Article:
Posted by: Schuyler R. Thorpe | July 15, 2011

Some Republicans Wake Up To The Possibility Of Tax Increases To Solve Debt Ceiling Problem

(The writing is finally on the wall and the GOP just started realizing how FUCKED they would be if they decided *against* any tax increases–which in turn would’ve caused our nation to default automatically; come August 2nd.

BTW: How does Sarah Palin taste to you turkeys anyway? Still have that down-to-Earth, Alaskan flavor?)

Revenue debate rages in runup to budget talks

WASHINGTON (Reuters) – As President Barack Obama and lawmakers rush to craft a budget deal to keep the United States from possibly defaulting on debt or shutting major government services, Republicans on Wednesday signaled a willingness to go along with revenue increases.

One day before a crucial U.S. budget meeting between the White House and congressional leaders, House of Representatives Majority Leader Eric Cantor floated a possible tax compromise, saying Republicans could agree to closing some tax breaks in a budget deal as long as they were offset with tax cuts elsewhere.

“Any discussion about loopholes must be accompanied by offsetting tax cuts,” Cantor said at a news conference.

His comments marked a shift from his party’s previous insistence that revenue increases cannot be part of the deal — a stance that has been undermined by Senate Republicans’ recent vote to end a tax break for ethanol producers.

Obama hopes to strike an agreement soon with Republicans on reducing massive budget deficits by cutting as much as $4 trillion over a decade through a combination of less spending and increased taxes. Doing so could clear the way for also increasing U.S. borrowing authority that is now capped at $14.3 trillion.

He and Congress are up against a fast-approaching August 2 deadline.

If the debt limit is not raised by then, there are fears the United States could either miss some loan payments or be forced into cutting off major government benefits including Social Security checks.

Obama said such an outcome cause “a whole new spiral into a second recession or worse.”

Republicans have not backed off their opposition to any increases in tax rates for the wealthy or limiting their deductions.

But Senator Jon Kyl said Republicans had agreed to “between $150 billion and $200 billion” in more revenues.

Kyl, the No. 2 Senate Republican, outlined two possible ways to bring the additional revenues to the government: sales of government property and additional fees for government services.

Such revenue increases were tentatively agreed to during negotiations Vice President Joe Biden had been conducting with lawmakers until Republicans walked out in late June citing an impasse over taxes.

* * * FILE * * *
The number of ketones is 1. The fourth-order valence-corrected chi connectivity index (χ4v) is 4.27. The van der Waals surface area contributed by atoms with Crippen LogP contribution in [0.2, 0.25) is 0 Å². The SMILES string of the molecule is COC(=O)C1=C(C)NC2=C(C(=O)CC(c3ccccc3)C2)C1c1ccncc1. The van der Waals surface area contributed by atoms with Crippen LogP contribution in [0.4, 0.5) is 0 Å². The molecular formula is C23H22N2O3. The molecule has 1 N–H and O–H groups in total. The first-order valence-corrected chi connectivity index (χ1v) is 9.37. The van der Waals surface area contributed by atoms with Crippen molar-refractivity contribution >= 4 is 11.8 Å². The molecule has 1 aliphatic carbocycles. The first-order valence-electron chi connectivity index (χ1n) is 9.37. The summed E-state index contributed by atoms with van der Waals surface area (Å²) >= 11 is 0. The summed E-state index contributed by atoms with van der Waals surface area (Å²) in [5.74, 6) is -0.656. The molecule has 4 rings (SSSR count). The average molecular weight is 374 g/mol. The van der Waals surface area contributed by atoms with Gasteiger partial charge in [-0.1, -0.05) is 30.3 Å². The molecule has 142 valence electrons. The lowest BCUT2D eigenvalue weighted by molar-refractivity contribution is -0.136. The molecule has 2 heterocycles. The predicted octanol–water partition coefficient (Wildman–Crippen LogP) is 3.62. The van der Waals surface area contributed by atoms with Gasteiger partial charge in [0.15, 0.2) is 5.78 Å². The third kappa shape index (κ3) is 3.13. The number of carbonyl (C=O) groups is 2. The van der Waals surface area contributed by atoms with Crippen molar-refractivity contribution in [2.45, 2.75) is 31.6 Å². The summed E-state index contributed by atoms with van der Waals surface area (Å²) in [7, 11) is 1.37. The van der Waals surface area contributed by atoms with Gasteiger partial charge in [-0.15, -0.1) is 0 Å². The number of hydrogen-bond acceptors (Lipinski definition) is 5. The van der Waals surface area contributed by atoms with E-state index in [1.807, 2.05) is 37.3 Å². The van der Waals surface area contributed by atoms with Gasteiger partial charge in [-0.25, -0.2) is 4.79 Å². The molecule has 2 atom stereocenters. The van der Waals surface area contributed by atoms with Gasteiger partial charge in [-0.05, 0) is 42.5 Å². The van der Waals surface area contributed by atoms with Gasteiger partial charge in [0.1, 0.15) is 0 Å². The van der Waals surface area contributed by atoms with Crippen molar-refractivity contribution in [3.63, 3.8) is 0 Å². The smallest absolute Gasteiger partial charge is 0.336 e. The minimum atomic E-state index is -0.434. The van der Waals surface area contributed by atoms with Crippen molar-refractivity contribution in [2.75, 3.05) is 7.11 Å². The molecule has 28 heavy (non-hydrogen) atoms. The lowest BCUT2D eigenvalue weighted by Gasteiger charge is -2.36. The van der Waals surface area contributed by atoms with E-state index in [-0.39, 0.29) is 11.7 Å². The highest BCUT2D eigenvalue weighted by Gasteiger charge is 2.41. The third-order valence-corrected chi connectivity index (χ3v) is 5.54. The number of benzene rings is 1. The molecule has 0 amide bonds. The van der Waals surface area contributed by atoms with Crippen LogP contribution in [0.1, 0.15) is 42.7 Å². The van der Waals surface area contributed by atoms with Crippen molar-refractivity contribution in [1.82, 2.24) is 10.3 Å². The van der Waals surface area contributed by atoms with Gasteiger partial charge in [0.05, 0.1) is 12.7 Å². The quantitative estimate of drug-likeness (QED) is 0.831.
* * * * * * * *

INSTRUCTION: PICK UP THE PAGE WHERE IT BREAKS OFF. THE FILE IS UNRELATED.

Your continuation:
In a lengthy speech on the Senate floor Kyl criticized Democratic proposals to get rid of tax breaks on corporate jets or toss an accounting method known as “last in first out” that eases business tax burdens.

Democrats say they have offered up a “menu” of revenue increases of as much as $400 billion in the deficit-reduction and debt limit talks.


Obama is scheduled to meet at 11:15 EDT on Thursday with Democratic and Republican congressional leaders. Obama will push for a big agreement that could target as much as $4 trillion in savings — double the size of what had been under discussion, according to Democratic officials. They provided no details on how they would reach that target.

So far, financial markets have been little affected by the theater in Washington as investors assume that a deal to cut deficits and raise the debt limit will be reached in time.

Cantor’s comments were a positive sign, one analyst said.

“It’s a little bit of give on their part,” said Andrew Richman, fixed income strategist at SunTrust Private Wealth Management in Palm Beach, Florida. “They do understand the gravity of the situation.”

Before the Biden talks ended, negotiators had identified roughly $2 trillion in spending cuts that would allow lawmakers to show voters they are taking steps to control the national debt even as they sign off on further borrowing.

Since then, Democrats have hammered the Republicans for supporting tax breaks such as the one for corporate jets, saying their opponents are more interested in protecting the wealthy than fixing the country’s fiscal problems.

Republicans have said tax increases would hurt the economy. They also say any tax hike could not pass Congress — an assertion the White House questioned.

A leading Republican questioned the idea of tinkering with taxes only weeks before the August 2 deadline.

Senate Republican Leader Mitch McConnell said he would rather tackle changes to the tax code separately as part of an effort to lower rates overall.

“To sort of cherry pick items in the context of this current negotiation with the White House strikes me as pretty challenging,” McConnell said at a news conference.


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